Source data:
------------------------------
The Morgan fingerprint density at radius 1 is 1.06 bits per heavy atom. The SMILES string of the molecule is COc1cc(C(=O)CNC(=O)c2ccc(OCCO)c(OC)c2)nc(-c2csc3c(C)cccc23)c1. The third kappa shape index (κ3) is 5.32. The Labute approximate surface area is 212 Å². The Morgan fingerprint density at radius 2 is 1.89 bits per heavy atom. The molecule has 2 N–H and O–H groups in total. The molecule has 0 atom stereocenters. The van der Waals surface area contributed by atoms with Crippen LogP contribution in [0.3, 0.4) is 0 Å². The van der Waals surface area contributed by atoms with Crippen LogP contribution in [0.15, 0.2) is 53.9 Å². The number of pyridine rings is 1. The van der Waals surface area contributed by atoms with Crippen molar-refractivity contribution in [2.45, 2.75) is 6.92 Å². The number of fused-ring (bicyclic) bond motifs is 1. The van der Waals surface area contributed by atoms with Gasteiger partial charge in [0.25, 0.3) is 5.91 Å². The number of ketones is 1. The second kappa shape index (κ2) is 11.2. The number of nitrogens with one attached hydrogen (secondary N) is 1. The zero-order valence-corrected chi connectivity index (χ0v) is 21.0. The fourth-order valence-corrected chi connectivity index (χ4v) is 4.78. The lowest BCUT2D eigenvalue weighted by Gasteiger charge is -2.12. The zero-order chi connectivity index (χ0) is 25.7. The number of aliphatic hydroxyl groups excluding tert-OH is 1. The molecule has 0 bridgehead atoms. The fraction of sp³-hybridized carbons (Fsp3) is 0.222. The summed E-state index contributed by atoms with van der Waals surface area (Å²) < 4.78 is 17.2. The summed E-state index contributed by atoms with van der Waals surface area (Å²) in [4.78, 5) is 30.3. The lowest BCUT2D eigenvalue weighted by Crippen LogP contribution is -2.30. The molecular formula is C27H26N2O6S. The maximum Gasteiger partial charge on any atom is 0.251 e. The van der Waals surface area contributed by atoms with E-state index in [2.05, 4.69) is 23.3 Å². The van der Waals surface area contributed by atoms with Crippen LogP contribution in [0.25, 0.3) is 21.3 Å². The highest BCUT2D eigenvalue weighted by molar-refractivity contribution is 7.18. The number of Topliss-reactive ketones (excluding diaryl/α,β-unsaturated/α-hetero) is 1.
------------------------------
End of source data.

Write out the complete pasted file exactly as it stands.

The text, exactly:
The Morgan fingerprint density at radius 1 is 1.06 bits per heavy atom. The SMILES string of the molecule is COc1cc(C(=O)CNC(=O)c2ccc(OCCO)c(OC)c2)nc(-c2csc3c(C)cccc23)c1. The third kappa shape index (κ3) is 5.32. The Labute approximate surface area is 212 Å². The Morgan fingerprint density at radius 2 is 1.89 bits per heavy atom. The molecule has 2 N–H and O–H groups in total. The molecule has 0 atom stereocenters. The van der Waals surface area contributed by atoms with Crippen LogP contribution in [0.3, 0.4) is 0 Å². The van der Waals surface area contributed by atoms with Crippen LogP contribution in [0.15, 0.2) is 53.9 Å². The number of pyridine rings is 1. The van der Waals surface area contributed by atoms with Crippen molar-refractivity contribution in [2.45, 2.75) is 6.92 Å². The number of fused-ring (bicyclic) bond motifs is 1. The van der Waals surface area contributed by atoms with Gasteiger partial charge in [0.25, 0.3) is 5.91 Å². The number of ketones is 1. The second kappa shape index (κ2) is 11.2. The number of nitrogens with one attached hydrogen (secondary N) is 1. The zero-order valence-corrected chi connectivity index (χ0v) is 21.0. The fourth-order valence-corrected chi connectivity index (χ4v) is 4.78. The lowest BCUT2D eigenvalue weighted by Gasteiger charge is -2.12. The zero-order chi connectivity index (χ0) is 25.7. The number of aliphatic hydroxyl groups excluding tert-OH is 1. The molecule has 0 bridgehead atoms. The fraction of sp³-hybridized carbons (Fsp3) is 0.222. The summed E-state index contributed by atoms with van der Waals surface area (Å²) < 4.78 is 17.2. The summed E-state index contributed by atoms with van der Waals surface area (Å²) in [4.78, 5) is 30.3. The lowest BCUT2D eigenvalue weighted by Crippen LogP contribution is -2.30. The molecular formula is C27H26N2O6S. The maximum Gasteiger partial charge on any atom is 0.251 e. The van der Waals surface area contributed by atoms with E-state index in [2.05, 4.69) is 23.3 Å². The van der Waals surface area contributed by atoms with Crippen LogP contribution in [0.25, 0.3) is 21.3 Å². The highest BCUT2D eigenvalue weighted by molar-refractivity contribution is 7.18. The number of Topliss-reactive ketones (excluding diaryl/α,β-unsaturated/α-hetero) is 1.